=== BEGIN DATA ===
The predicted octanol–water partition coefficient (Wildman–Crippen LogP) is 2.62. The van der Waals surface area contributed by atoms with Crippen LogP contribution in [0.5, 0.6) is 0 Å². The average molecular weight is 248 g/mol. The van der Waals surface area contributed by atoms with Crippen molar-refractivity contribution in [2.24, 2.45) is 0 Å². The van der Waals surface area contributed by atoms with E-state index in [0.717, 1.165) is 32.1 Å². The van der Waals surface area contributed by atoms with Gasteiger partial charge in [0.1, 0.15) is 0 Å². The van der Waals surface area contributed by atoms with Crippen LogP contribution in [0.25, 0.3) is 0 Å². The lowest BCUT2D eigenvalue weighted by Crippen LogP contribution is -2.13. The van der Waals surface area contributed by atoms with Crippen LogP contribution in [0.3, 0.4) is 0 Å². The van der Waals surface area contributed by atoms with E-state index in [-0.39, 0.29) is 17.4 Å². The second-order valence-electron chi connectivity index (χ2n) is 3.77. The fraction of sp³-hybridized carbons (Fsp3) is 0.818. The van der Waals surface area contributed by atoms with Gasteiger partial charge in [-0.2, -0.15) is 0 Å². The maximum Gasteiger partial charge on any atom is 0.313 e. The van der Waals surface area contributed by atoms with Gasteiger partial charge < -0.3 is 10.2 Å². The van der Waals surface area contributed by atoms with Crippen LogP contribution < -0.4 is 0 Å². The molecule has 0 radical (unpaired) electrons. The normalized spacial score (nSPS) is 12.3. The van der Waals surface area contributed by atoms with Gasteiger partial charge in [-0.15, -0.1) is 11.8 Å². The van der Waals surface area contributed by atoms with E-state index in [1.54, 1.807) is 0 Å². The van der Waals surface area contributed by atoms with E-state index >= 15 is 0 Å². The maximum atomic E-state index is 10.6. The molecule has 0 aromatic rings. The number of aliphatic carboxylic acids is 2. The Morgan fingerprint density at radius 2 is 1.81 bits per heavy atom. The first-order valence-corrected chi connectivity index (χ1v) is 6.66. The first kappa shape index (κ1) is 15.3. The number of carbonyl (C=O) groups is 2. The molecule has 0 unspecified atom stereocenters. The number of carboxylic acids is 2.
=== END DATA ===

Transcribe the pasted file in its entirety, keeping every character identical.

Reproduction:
The predicted octanol–water partition coefficient (Wildman–Crippen LogP) is 2.62. The van der Waals surface area contributed by atoms with Crippen LogP contribution in [0.5, 0.6) is 0 Å². The average molecular weight is 248 g/mol. The van der Waals surface area contributed by atoms with Crippen molar-refractivity contribution in [2.24, 2.45) is 0 Å². The van der Waals surface area contributed by atoms with E-state index in [0.717, 1.165) is 32.1 Å². The van der Waals surface area contributed by atoms with Gasteiger partial charge in [0.1, 0.15) is 0 Å². The van der Waals surface area contributed by atoms with Crippen LogP contribution in [0.25, 0.3) is 0 Å². The lowest BCUT2D eigenvalue weighted by Crippen LogP contribution is -2.13. The van der Waals surface area contributed by atoms with Crippen LogP contribution in [0.3, 0.4) is 0 Å². The van der Waals surface area contributed by atoms with E-state index in [-0.39, 0.29) is 17.4 Å². The second-order valence-electron chi connectivity index (χ2n) is 3.77. The fraction of sp³-hybridized carbons (Fsp3) is 0.818. The van der Waals surface area contributed by atoms with Gasteiger partial charge in [-0.2, -0.15) is 0 Å². The maximum Gasteiger partial charge on any atom is 0.313 e. The van der Waals surface area contributed by atoms with Gasteiger partial charge < -0.3 is 10.2 Å². The van der Waals surface area contributed by atoms with Crippen LogP contribution < -0.4 is 0 Å². The molecule has 0 radical (unpaired) electrons. The normalized spacial score (nSPS) is 12.3. The van der Waals surface area contributed by atoms with Gasteiger partial charge in [-0.15, -0.1) is 11.8 Å². The van der Waals surface area contributed by atoms with E-state index in [1.54, 1.807) is 0 Å². The van der Waals surface area contributed by atoms with E-state index >= 15 is 0 Å². The maximum atomic E-state index is 10.6. The molecule has 0 aromatic rings. The number of aliphatic carboxylic acids is 2. The Morgan fingerprint density at radius 2 is 1.81 bits per heavy atom. The first-order valence-corrected chi connectivity index (χ1v) is 6.66. The first kappa shape index (κ1) is 15.3. The number of carbonyl (C=O) groups is 2. The molecule has 0 unspecified atom stereocenters. The number of carboxylic acids is 2.